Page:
What is CBRS used for?
The primary uses for CBRS spectrum are:
- Macro extension, or providing additional wireless capacity for carriers’ macro networks, especially in urban settings
- Fixed wireless access (FWA) for backhaul
- Privately-owned and operated mobile networks for enterprises and municipalities. This page focuses on this use case, for enterprise private mobile networks.
What are the three tiers for CBRS?
The three tiers of users for this spectrum are:
- Incumbent, such as the United States Navy and fixed satellite
- Priority Access License (PAL), which are typically carriers that pay to license part of the spectrum
- General Authorized Access (GAA) such as unlicensed enterprises that utilize this spectrum for private networks.
Because these tiers concurrently share CBRS spectrum, the FCC requires that GAA users cannot interfere with PAL or incumbent users, and PAL users cannot interfere with incumbent users. A Spectrum Access System (SAS) is required to manage this potential interference.
What devices support CBRS?
Nearly all new cellular phones, such as Apple iPhones and Google Pixels, support the CBRS band. Laptops from Hewlett Packard, Dell, and Lenovo as well as tablets from Apple, Samsung, and Zebra also support this band. The ecosystem of CBRS-compatible devices will continue to grow.
The primary reasons enterprises deploy a CBRS network for private mobile networks are to:
- Improve wide-area outdoor coverage. CBRS-based cellular wireless covers more area per access point (AP) than a Wi-Fi AP, but at a lower per-AP throughput.
- Improve network segmentation, or the ability to deploy a separate, overlay network that operates over relatively clean spectrum, especially for critical traffic, such as a manufacturing or an industrial network, a separate voice communication network for employees, or retail point-of-sale devices.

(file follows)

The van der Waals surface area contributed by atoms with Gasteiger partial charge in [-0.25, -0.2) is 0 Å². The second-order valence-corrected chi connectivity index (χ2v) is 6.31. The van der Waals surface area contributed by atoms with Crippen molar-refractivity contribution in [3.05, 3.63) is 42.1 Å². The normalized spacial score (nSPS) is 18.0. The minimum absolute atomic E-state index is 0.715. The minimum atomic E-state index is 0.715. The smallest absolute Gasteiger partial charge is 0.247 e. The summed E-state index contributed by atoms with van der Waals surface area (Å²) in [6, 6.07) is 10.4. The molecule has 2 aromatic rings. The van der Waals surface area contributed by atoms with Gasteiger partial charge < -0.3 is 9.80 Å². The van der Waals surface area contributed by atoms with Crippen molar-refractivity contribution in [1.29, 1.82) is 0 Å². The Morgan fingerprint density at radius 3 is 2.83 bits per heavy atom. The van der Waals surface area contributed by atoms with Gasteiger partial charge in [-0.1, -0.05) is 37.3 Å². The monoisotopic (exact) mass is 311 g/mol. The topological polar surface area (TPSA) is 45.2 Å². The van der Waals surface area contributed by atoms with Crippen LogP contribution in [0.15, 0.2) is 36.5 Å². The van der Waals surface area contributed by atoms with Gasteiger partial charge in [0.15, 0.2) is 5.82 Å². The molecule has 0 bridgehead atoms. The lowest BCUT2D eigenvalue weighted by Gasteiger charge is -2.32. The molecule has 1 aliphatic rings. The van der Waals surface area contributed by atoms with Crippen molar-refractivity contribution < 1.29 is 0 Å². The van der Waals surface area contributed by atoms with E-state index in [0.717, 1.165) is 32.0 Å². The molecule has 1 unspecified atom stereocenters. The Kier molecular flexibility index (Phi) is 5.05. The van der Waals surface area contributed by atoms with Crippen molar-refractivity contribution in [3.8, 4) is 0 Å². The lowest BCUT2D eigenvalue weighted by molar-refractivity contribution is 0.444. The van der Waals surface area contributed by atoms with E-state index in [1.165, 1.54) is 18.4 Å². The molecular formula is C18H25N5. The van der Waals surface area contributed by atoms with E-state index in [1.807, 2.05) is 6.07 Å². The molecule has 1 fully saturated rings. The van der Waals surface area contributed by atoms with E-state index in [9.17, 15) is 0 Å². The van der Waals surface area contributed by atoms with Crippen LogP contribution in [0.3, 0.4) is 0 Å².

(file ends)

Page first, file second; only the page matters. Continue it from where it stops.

What do you need to deploy a private CBRS-based LTE mobile network?
Deploying private LTE networks has traditionally been far more complicated compared to deploying an enterprise-grade Wi-Fi network. LTE networks require an EPC (Evolved Packet Core) which manages the network, including device attachment, roaming between LTE small cells, and data plane traffic forwarding. LTE networks also require enterprises to provision and manage SIM (Subscriber Identity Management) cards or eSIMs for each device. Additionally, when using the CBRS spectrum for LTE wireless, enterprises must integrate with FCC certified systems for Spectrum Access Service (SAS) to manage potential interference from neighboring radios.
New subscription-based services for CBRS are coming to market which integrate all these hardware and software components and are ready for enterprise IT network integration. This fully integrated solution considerably simplifies deployment compared to other competing solutions in the market.
What are the vertical use cases for CBRS?
Many different verticals are using CBRS to complement existing investments in wireless. Some examples are:
- Warehousing and distribution centers: wireless connectivity at greater range for autonomous vehicles and robots
- Healthcare: private mobile network connectivity for collaboration apps on smartphones assigned to staff
- Large public venues: network segmentation for backstage staff operations, reserving Wi-Fi for guest services
- Retail: clean, dedicated spectrum for staff-operated, enterprise owned devices in congested store environments
- K-12 schools: connectivity to digital deserts with outdoor wireless backhaul to student homes
Do CBRS private mobile networks use LTE or 5G?
Today, CBRS private mobile networks frequently rely on LTE. However, in the future, it will also support 5G. When it supports 5G, we will see more CBRS-type implementations in Europe as well.
How do CBRS-based private networks compare to Wi-Fi?
The CBRS band is intended to accommodate different cellular standards, including 4G (LTE) and eventually 5G, but not Wi-Fi. All CBRS systems are currently based on LTE.
Enterprises are interested in CBRS as a way to augment, not replace, their Wi-Fi systems. Key differences between CBRS and Wi-Fi include:
- Coverage: An indoor CBRS LTE AP covers roughly 4x more than a typical indoor Wi-Fi AP. Because CBRS operates in the 3.5 GHz spectrum, propagation is roughly the same as Wi-Fi operating at 2.4 GHz or 5 GHz.
- Design: Deploying a CBRS system has traditionally been more complex than deploying a Wi-Fi system, partially because of the requirement of components such as an EPC and a SAS.
- Cost: While CBRS-based LTE is a less expensive cellular solution than the traditional, small cell-based architectures, the per-AP price of CBRS is much higher than the typical per-AP Wi-Fi price. However, CBRS’s greater coverage and lower associated cabling and installation costs somewhat close this gap.